Remember your elementary Librarian? Hopefully you were fortunate to have one in your school building as they are vast vessels of knowledge and can find anything you might wish. Keeping in mind their value (Libraries are sisters to Bookstores, after all!), I asked an Elementary School Librarian, from my education days, to make us a list. And so she did—thank you dear friend!
There are plenty of old men who would do as a grandfather at the retirement home, Ulf suggests, when Berra wonders why he doesn’t have one. They go there together to find one – ideally one who eats pig’s trotters, invites you to tea & who can teach you to whistle. This is a sensitive book about a friendship between two boys & an old man.
Set against the backdrop of World War II, Anna, Edmund, and William are evacuated from London to live in the countryside, bouncing from home to home in search of a permanent family.
It is 1940 and Anna, 9, Edmund, 11, and William, 12, have just lost their grandmother. Unfortunately, she left no provision for their guardianship in her will. Her solicitor comes up with a preposterous plan: he will arrange for the children to join a group of schoolchildren who are being evacuated to a village in the country, where they will live with families for the duration of the war. He also hopes that whoever takes the children on might end up willing to adopt them and become their new family–providing, of course, that the children can agree on the choice.
With a masterful mix of comic timing and disarming poignancy, Newbery Honoree Eugene Yelchin offers a memoir of growing up in Cold War Russia.
Drama, family secrets, and a KGB spy in his own kitchen! How will Yevgeny ever fulfill his parents’ dream that he become a national hero when he doesn’t even have his own room? He’s not a star athlete or a legendary ballet dancer. In the tiny apartment he shares with his Baryshnikov-obsessed mother, poetry-loving father, continually outraged grandmother, and safely talented brother, all Yevgeny has is his little pencil, the underside of a massive table, and the doodles that could change everything. With equal amounts charm and solemnity, award-winning author and artist Eugene Yelchin recounts in hilarious detail his childhood in Cold War Russia as a young boy desperate to understand his place in his family.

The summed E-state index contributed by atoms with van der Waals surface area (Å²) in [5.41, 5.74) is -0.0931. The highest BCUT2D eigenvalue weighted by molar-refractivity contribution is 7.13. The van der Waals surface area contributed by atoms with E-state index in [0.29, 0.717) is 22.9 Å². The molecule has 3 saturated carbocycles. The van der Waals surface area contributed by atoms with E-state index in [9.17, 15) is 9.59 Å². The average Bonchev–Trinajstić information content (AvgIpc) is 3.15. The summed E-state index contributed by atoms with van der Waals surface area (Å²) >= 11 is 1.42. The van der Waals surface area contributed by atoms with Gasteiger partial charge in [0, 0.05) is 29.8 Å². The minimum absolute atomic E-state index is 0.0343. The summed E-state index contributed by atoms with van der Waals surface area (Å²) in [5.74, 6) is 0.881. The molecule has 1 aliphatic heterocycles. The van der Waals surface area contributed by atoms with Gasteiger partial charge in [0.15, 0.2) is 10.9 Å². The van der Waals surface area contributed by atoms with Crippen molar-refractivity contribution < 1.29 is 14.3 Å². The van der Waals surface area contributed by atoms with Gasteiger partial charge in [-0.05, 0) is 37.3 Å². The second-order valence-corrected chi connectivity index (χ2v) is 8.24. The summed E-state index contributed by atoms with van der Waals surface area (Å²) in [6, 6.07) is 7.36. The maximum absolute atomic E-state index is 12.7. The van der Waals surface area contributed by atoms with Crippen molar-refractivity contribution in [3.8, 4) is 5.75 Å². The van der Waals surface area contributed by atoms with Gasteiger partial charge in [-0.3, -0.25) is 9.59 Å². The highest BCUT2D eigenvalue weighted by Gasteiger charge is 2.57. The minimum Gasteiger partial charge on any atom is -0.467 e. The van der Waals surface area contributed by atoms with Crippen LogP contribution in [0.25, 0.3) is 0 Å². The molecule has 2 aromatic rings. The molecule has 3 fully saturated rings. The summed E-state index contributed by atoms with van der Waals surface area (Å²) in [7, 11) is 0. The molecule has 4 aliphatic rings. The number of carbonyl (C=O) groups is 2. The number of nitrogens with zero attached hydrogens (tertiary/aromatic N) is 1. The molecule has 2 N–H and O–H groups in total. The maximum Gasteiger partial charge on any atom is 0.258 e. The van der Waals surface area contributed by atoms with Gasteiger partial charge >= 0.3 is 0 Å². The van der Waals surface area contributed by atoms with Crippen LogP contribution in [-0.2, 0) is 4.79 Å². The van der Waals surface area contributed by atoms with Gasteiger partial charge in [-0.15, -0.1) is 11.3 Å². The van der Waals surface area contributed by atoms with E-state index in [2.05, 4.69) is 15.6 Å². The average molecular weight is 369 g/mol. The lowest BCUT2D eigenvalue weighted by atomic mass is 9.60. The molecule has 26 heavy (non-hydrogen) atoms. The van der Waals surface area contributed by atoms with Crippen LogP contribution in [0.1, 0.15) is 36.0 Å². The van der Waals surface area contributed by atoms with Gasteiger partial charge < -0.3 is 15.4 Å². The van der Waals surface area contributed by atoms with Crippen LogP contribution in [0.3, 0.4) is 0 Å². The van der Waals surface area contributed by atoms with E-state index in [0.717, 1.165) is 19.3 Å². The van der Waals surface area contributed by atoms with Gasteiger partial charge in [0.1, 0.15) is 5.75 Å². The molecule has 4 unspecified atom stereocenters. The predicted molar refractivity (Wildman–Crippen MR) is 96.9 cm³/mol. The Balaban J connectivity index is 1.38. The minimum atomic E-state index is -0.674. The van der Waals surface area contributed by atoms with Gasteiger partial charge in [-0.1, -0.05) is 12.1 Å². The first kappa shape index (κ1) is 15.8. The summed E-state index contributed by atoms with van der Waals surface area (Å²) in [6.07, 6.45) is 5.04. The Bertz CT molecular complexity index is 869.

Fifteen thousand years before Europeans stepped foot in the Americas, people had already spread from tip to tip and coast to coast. Like all humans, these Native Americans sought to understand their place in the universe, the nature of their relationship with the divine, and the origin of the world into which their ancestors had emerged.
A bold, timely novel about speaking up and coming out as parents lobby to ban a beloved book from the school curriculum by New York Times-bestselling author David Levithan.
When Donovan left his copy of The Adventurers on the kitchen counter, he didn’t think his mom would read it–much less have a problem with it. It’s just an adventure novel about two characters trying to stop an evil genius…right?